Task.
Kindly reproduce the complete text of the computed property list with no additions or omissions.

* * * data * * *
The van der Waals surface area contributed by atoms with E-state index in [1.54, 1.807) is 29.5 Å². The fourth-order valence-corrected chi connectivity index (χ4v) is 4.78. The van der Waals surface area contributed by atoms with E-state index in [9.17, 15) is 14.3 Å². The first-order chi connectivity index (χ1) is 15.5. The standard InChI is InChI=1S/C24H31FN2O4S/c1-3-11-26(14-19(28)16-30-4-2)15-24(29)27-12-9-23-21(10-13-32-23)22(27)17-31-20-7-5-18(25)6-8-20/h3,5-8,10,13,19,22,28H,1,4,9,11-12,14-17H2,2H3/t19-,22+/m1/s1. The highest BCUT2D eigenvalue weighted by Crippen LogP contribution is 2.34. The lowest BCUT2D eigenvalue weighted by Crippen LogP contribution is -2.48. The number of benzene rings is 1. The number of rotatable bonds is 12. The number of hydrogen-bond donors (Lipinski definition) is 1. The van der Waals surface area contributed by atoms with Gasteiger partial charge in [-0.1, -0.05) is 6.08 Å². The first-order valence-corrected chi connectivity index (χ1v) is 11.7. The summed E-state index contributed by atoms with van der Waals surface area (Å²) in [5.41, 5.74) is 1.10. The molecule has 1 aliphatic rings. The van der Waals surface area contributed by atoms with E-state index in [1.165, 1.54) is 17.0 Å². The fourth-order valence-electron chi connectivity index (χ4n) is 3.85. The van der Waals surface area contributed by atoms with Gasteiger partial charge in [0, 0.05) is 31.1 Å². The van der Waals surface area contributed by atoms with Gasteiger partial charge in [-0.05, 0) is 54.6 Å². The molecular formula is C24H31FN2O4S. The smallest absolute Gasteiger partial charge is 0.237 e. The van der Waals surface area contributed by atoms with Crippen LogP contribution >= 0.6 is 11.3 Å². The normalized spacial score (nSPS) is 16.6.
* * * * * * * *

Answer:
The van der Waals surface area contributed by atoms with E-state index in [1.54, 1.807) is 29.5 Å². The fourth-order valence-corrected chi connectivity index (χ4v) is 4.78. The van der Waals surface area contributed by atoms with E-state index in [9.17, 15) is 14.3 Å². The first-order chi connectivity index (χ1) is 15.5. The standard InChI is InChI=1S/C24H31FN2O4S/c1-3-11-26(14-19(28)16-30-4-2)15-24(29)27-12-9-23-21(10-13-32-23)22(27)17-31-20-7-5-18(25)6-8-20/h3,5-8,10,13,19,22,28H,1,4,9,11-12,14-17H2,2H3/t19-,22+/m1/s1. The highest BCUT2D eigenvalue weighted by Crippen LogP contribution is 2.34. The lowest BCUT2D eigenvalue weighted by Crippen LogP contribution is -2.48. The number of benzene rings is 1. The number of rotatable bonds is 12. The number of hydrogen-bond donors (Lipinski definition) is 1. The van der Waals surface area contributed by atoms with Gasteiger partial charge in [-0.1, -0.05) is 6.08 Å². The first-order valence-corrected chi connectivity index (χ1v) is 11.7. The summed E-state index contributed by atoms with van der Waals surface area (Å²) in [5.41, 5.74) is 1.10. The molecule has 1 aliphatic rings. The van der Waals surface area contributed by atoms with E-state index in [1.165, 1.54) is 17.0 Å². The fourth-order valence-electron chi connectivity index (χ4n) is 3.85. The van der Waals surface area contributed by atoms with Gasteiger partial charge in [0, 0.05) is 31.1 Å². The van der Waals surface area contributed by atoms with Gasteiger partial charge in [-0.05, 0) is 54.6 Å². The molecular formula is C24H31FN2O4S. The smallest absolute Gasteiger partial charge is 0.237 e. The van der Waals surface area contributed by atoms with Crippen LogP contribution >= 0.6 is 11.3 Å². The normalized spacial score (nSPS) is 16.6.